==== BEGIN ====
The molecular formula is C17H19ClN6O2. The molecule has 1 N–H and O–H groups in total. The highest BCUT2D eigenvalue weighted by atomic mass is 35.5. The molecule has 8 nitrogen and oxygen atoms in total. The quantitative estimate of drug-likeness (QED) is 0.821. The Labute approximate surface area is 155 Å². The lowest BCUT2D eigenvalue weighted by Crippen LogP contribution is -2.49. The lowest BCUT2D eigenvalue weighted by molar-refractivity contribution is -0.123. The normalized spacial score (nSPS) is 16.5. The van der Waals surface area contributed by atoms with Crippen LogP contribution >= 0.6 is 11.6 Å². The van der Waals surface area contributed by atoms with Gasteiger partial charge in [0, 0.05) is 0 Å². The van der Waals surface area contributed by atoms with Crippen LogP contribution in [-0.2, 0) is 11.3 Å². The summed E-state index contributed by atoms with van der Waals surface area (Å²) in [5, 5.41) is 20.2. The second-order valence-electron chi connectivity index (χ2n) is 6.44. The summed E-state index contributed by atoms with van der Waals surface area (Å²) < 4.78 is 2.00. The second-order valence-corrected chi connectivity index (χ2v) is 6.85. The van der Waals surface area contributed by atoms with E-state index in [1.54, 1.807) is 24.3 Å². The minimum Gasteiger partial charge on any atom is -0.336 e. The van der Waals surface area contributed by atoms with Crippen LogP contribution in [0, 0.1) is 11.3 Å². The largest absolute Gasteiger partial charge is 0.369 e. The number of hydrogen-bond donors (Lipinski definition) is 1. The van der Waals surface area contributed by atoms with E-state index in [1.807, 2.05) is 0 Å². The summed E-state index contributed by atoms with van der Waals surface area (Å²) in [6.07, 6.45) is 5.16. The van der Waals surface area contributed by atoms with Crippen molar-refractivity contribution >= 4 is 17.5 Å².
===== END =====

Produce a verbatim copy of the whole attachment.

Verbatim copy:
The molecular formula is C17H19ClN6O2. The molecule has 1 N–H and O–H groups in total. The highest BCUT2D eigenvalue weighted by atomic mass is 35.5. The molecule has 8 nitrogen and oxygen atoms in total. The quantitative estimate of drug-likeness (QED) is 0.821. The Labute approximate surface area is 155 Å². The lowest BCUT2D eigenvalue weighted by Crippen LogP contribution is -2.49. The lowest BCUT2D eigenvalue weighted by molar-refractivity contribution is -0.123. The normalized spacial score (nSPS) is 16.5. The van der Waals surface area contributed by atoms with Crippen LogP contribution >= 0.6 is 11.6 Å². The van der Waals surface area contributed by atoms with Gasteiger partial charge in [0, 0.05) is 0 Å². The van der Waals surface area contributed by atoms with Crippen LogP contribution in [-0.2, 0) is 11.3 Å². The summed E-state index contributed by atoms with van der Waals surface area (Å²) in [5, 5.41) is 20.2. The second-order valence-electron chi connectivity index (χ2n) is 6.44. The summed E-state index contributed by atoms with van der Waals surface area (Å²) < 4.78 is 2.00. The second-order valence-corrected chi connectivity index (χ2v) is 6.85. The van der Waals surface area contributed by atoms with E-state index in [1.54, 1.807) is 24.3 Å². The minimum Gasteiger partial charge on any atom is -0.336 e. The van der Waals surface area contributed by atoms with Crippen LogP contribution in [0, 0.1) is 11.3 Å². The largest absolute Gasteiger partial charge is 0.369 e. The number of hydrogen-bond donors (Lipinski definition) is 1. The van der Waals surface area contributed by atoms with E-state index in [1.807, 2.05) is 0 Å². The summed E-state index contributed by atoms with van der Waals surface area (Å²) in [6.07, 6.45) is 5.16. The van der Waals surface area contributed by atoms with Crippen molar-refractivity contribution >= 4 is 17.5 Å².